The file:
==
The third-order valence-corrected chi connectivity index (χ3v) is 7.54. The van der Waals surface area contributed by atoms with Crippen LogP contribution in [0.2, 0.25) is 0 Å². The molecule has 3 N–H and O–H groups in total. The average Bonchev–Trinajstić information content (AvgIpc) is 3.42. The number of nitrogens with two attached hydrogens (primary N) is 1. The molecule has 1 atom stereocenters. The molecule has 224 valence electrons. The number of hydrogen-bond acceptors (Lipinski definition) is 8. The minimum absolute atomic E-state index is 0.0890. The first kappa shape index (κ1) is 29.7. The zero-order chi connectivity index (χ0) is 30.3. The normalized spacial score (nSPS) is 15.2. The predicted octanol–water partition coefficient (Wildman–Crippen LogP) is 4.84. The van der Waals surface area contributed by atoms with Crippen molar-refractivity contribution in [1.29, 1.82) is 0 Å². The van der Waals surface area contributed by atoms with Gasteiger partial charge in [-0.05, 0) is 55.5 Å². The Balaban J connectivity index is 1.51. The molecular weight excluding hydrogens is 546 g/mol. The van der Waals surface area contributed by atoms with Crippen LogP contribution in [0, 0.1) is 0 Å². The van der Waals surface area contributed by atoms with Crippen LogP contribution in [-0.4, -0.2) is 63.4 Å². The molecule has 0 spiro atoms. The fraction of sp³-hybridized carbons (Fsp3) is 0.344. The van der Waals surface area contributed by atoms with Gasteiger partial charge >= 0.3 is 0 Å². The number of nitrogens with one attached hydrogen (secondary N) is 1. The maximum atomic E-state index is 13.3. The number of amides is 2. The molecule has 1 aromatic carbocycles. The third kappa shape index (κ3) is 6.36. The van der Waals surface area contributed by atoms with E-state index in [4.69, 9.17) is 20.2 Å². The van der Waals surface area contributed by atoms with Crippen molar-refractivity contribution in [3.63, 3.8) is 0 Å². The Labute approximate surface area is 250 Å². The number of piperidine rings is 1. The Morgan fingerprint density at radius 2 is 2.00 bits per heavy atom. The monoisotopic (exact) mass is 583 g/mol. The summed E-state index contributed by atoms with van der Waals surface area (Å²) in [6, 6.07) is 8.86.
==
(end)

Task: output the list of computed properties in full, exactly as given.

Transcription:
The third-order valence-corrected chi connectivity index (χ3v) is 7.54. The van der Waals surface area contributed by atoms with Crippen LogP contribution in [0.2, 0.25) is 0 Å². The molecule has 3 N–H and O–H groups in total. The average Bonchev–Trinajstić information content (AvgIpc) is 3.42. The number of nitrogens with two attached hydrogens (primary N) is 1. The molecule has 1 atom stereocenters. The molecule has 224 valence electrons. The number of hydrogen-bond acceptors (Lipinski definition) is 8. The minimum absolute atomic E-state index is 0.0890. The first kappa shape index (κ1) is 29.7. The zero-order chi connectivity index (χ0) is 30.3. The normalized spacial score (nSPS) is 15.2. The predicted octanol–water partition coefficient (Wildman–Crippen LogP) is 4.84. The van der Waals surface area contributed by atoms with Crippen molar-refractivity contribution in [1.29, 1.82) is 0 Å². The van der Waals surface area contributed by atoms with Gasteiger partial charge in [-0.05, 0) is 55.5 Å². The Balaban J connectivity index is 1.51. The molecular weight excluding hydrogens is 546 g/mol. The van der Waals surface area contributed by atoms with Crippen LogP contribution in [0, 0.1) is 0 Å². The van der Waals surface area contributed by atoms with Crippen LogP contribution in [-0.4, -0.2) is 63.4 Å². The molecule has 0 spiro atoms. The fraction of sp³-hybridized carbons (Fsp3) is 0.344. The van der Waals surface area contributed by atoms with Gasteiger partial charge >= 0.3 is 0 Å². The number of nitrogens with one attached hydrogen (secondary N) is 1. The maximum atomic E-state index is 13.3. The number of amides is 2. The molecule has 1 aromatic carbocycles. The third kappa shape index (κ3) is 6.36. The van der Waals surface area contributed by atoms with E-state index in [4.69, 9.17) is 20.2 Å². The van der Waals surface area contributed by atoms with Crippen molar-refractivity contribution in [3.63, 3.8) is 0 Å². The Labute approximate surface area is 250 Å². The number of piperidine rings is 1. The Morgan fingerprint density at radius 2 is 2.00 bits per heavy atom. The monoisotopic (exact) mass is 583 g/mol. The summed E-state index contributed by atoms with van der Waals surface area (Å²) in [6, 6.07) is 8.86.